Dr. Paul Ogendi in “Collective Property Rights in Human Biological Materials in Kenya,” reflects on property rights in relation to human biological materials obtained from research participants participating in genomic research. He argues that property rights are crucial in genomic research because they can help avoid exploitation or abuse of such precious material by researchers. In “Nurturing our Wetlands for Biodiversity Conservation,” Dr. Kariuki Muigua notes that Wetlands have a vital role in not just delivering ecological services to meet human needs, but also in biodiversity conservation. Wetlands are vital habitat sites for many species and a source of water, both of which contribute to biodiversity protection. The paper examines the role of wetlands in biodiversity conservation and how these wetland resources might be managed to improve biodiversity conservation.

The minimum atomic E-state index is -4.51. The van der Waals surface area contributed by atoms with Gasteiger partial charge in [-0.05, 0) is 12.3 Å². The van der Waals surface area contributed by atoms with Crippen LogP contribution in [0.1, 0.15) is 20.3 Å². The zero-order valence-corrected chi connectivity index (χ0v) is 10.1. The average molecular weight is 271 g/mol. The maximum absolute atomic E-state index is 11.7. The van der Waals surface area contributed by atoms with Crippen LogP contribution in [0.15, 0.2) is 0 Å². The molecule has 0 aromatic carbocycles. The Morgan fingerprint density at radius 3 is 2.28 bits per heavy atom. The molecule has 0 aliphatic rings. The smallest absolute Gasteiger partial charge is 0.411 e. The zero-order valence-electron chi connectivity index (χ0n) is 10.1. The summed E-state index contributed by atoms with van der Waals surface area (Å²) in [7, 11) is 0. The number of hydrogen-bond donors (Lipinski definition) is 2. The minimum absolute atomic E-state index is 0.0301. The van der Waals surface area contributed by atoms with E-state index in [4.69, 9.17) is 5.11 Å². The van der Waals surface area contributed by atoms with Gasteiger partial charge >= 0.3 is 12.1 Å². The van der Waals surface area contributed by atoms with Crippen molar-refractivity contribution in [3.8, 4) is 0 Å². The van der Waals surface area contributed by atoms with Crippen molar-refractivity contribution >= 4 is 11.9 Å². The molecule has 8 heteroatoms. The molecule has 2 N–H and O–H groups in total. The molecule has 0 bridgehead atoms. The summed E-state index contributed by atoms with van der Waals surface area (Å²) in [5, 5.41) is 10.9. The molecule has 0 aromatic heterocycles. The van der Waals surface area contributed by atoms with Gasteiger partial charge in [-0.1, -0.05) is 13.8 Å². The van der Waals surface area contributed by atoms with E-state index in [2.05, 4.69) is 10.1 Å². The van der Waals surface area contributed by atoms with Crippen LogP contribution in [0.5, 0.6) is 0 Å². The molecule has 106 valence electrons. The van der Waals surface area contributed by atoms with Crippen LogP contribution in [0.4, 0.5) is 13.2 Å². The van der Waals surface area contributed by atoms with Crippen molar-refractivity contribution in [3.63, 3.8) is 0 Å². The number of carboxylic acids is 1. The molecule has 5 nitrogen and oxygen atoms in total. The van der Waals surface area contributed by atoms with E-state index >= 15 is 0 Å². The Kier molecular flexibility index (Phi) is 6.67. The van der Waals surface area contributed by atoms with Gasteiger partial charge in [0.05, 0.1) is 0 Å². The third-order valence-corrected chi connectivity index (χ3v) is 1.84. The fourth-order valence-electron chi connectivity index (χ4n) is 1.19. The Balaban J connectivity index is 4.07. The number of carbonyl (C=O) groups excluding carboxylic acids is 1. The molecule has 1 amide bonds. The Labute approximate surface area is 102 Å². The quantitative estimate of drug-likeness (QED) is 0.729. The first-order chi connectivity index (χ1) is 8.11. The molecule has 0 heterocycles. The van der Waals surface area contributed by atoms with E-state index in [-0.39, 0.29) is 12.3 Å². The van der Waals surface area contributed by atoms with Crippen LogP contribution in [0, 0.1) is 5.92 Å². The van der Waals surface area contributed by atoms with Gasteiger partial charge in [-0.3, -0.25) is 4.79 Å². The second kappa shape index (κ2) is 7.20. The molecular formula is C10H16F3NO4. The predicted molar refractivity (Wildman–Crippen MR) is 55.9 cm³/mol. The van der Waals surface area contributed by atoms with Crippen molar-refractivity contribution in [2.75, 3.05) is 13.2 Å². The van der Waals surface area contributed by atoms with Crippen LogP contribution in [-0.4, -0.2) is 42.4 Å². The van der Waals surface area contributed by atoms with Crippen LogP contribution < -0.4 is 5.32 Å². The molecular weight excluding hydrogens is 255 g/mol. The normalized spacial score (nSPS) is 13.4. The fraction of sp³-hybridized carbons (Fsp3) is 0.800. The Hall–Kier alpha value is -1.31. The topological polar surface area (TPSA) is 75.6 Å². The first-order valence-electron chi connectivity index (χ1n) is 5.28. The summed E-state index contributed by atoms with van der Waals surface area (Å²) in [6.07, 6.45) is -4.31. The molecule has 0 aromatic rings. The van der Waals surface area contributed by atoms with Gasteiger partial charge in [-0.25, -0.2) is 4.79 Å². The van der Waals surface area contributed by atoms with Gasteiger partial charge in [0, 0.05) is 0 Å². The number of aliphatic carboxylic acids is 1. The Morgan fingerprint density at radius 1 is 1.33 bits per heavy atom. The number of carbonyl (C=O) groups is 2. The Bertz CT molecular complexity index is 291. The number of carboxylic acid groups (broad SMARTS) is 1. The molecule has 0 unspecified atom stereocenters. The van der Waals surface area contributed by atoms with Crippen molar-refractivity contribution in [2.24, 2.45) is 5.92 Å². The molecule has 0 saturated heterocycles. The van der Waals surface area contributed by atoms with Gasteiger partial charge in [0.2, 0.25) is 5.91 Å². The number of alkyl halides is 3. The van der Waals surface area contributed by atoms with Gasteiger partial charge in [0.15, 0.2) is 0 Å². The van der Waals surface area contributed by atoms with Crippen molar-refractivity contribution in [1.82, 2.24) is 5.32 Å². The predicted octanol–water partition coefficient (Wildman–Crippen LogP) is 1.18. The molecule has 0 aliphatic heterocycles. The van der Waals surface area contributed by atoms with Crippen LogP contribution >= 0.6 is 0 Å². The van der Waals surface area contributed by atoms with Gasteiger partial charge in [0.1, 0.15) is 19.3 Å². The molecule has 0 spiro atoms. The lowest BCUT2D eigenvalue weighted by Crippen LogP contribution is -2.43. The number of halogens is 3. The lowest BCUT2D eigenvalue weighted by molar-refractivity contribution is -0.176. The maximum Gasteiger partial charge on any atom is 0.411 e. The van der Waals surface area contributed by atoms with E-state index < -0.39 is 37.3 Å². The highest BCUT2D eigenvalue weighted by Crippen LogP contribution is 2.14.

Oseko Louis D. Obure in “Investor-State Dispute Resolution in a Fast-Paced World,” preponderance of disputes between States or States and Investors created need for a robust, effective, and efficient mechanisms not only for the resolution of these disputes but also their prevention. He notes that developing states lead in being parties to Investor-State Disputes (ISD) particularly as respondents. He proceeds to conceptualize and problematize investor-state disputes resolution in a fast-paced world. Lilian N.S. Kong’ani and Dr. Kariuki Muigua in “Status of Participation of Women in Mediation: A case Study of Development Project Conflict in Olkaria IV, Kenya” review the status of participation of women in mediation to resolve conflicts between KenGen and the community. The paper demonstrates a need for further democratization of the mediation processes to cater for more participation of women to enhance the mediation results and offer more sustainable resolutions.